What can you do with a BSN if you decide to leave Nursing?
- 0Jul 28, '09 by nikkir386I was just curious...I hope to get into a BSN program, but I am concerned about the high burnout rate of nurses. I know that it is a stressful career, and I also know that people usually change their career several times throughout their lives. Well, lets say I become a nurse, work for a while and then decide it's not for me. I'd have a BSN; would I be able to pursue a career in something completely unrelated to healthcare(Like...say, Public Relations or Journalism?)? Or would I have to get another degree? Am I confined to the healthcare field with a BSN? I am just trying to think ahead as best I can, and make well thought out decisions. Although I do hope I wouldn't have to change my career in the future and that Nursing is best for me.
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- 0Jul 30, '09 by MissLoudaI think nursing as a career choice has many options. Burnout with nurses is very common but their are many ways around it from what I was told. I am a new graduate and looking for a job but I do know that with your BSN you have the opportunity to do many things in the medical field. You don't have to work acute care, where a lot of the burn out happens. You can choose to do administrative work, management, ect... If you decide you don't want to do nursing or any medical field for that matter, I would think you would be able to use your credits to something you decide more appealing.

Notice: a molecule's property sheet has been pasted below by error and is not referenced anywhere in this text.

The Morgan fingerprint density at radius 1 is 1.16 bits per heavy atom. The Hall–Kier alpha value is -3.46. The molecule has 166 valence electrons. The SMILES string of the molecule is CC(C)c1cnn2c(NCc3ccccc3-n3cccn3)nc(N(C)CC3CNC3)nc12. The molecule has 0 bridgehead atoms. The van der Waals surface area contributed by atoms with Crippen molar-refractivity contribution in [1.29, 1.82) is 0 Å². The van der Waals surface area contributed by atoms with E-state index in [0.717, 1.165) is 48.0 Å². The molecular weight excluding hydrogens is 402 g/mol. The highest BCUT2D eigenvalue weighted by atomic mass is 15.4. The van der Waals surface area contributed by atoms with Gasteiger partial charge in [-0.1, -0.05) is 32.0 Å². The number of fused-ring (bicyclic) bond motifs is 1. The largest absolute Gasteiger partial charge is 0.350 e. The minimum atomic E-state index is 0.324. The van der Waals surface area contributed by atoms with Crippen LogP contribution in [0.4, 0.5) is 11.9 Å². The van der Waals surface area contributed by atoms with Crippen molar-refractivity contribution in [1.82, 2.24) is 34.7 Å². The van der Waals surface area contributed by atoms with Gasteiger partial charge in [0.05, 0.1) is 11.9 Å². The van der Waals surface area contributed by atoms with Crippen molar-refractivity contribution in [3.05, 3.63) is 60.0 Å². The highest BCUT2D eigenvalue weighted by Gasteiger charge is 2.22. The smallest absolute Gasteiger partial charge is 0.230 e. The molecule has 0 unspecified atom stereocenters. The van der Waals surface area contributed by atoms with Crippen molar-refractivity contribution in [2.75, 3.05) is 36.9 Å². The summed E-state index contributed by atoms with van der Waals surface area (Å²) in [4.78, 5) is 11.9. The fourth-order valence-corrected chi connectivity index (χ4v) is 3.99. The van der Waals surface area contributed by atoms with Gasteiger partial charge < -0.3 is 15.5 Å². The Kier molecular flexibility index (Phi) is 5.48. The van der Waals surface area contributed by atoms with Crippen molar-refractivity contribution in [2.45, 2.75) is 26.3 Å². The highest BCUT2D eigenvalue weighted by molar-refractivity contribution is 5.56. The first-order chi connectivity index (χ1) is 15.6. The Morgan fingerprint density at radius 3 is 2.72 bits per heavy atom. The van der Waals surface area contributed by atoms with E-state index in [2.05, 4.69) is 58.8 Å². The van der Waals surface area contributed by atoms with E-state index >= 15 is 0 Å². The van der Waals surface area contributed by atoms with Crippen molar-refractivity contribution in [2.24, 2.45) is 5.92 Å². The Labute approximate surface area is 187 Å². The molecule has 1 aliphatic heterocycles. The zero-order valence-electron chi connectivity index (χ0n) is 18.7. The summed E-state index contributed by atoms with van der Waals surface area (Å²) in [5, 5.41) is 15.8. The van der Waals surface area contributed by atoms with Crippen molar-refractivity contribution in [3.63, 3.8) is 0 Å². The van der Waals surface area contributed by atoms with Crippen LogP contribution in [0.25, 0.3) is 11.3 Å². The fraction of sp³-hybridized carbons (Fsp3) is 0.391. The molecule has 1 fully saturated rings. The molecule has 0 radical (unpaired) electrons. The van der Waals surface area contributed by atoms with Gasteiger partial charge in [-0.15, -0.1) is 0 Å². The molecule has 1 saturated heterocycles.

I have an auntie who was a nurse and gave it all up to become a successful real estate agent in California. My family thought she was crazy at the time because she had so many student loans to pay off but she ended up bettering herself as a real estate agent than as a nurse... just an example :wink2:
I think nursing is a great career and I look forward to working my dream job. I hope you find your way. I believe it takes a special person to become a nurse and that someone should not go into nursing for the wrong reasons.
Hope that is a little helpful!!!!
- 0Jul 30, '09 by elkparkWell, I'm not aware of any other jobs that specifically call for a nursing degree, but there are lots of jobs/occupations for which employers want you to have "a" baccalaureate degree but it doesn't really matter "which one" (a lot of people over the years have gotten psychology undergraduate degrees for this reason -- it's a good "general purpose" BA).
- 1Jul 30, '09 by damrcngrl95In my opinion, one of the easiest cross-over fields would be teaching. You could either teach nursing at a community college or teach elementary or secondary school children. A lot of states have alternative education programs to where you can teach and get your teaching license at the same time. You could become a school nurse. I know that if you like to marketing or selling you could be a Pharm Rep. They get paid pretty good for what they do. You might be able to go into some kind of research with a few more classes added to your current degree. These are a few things that I could think of. This is one of the things I concidered when thinking about becoming a nurse. I am leaving the teaching field because of burn out. I love the medical field, science, and math. I wanted a field that I could change jobs, amount of hours, and amount of days. Basically have a lot more flexibility in my career. It seems to me that nursing has a lot of flexibility.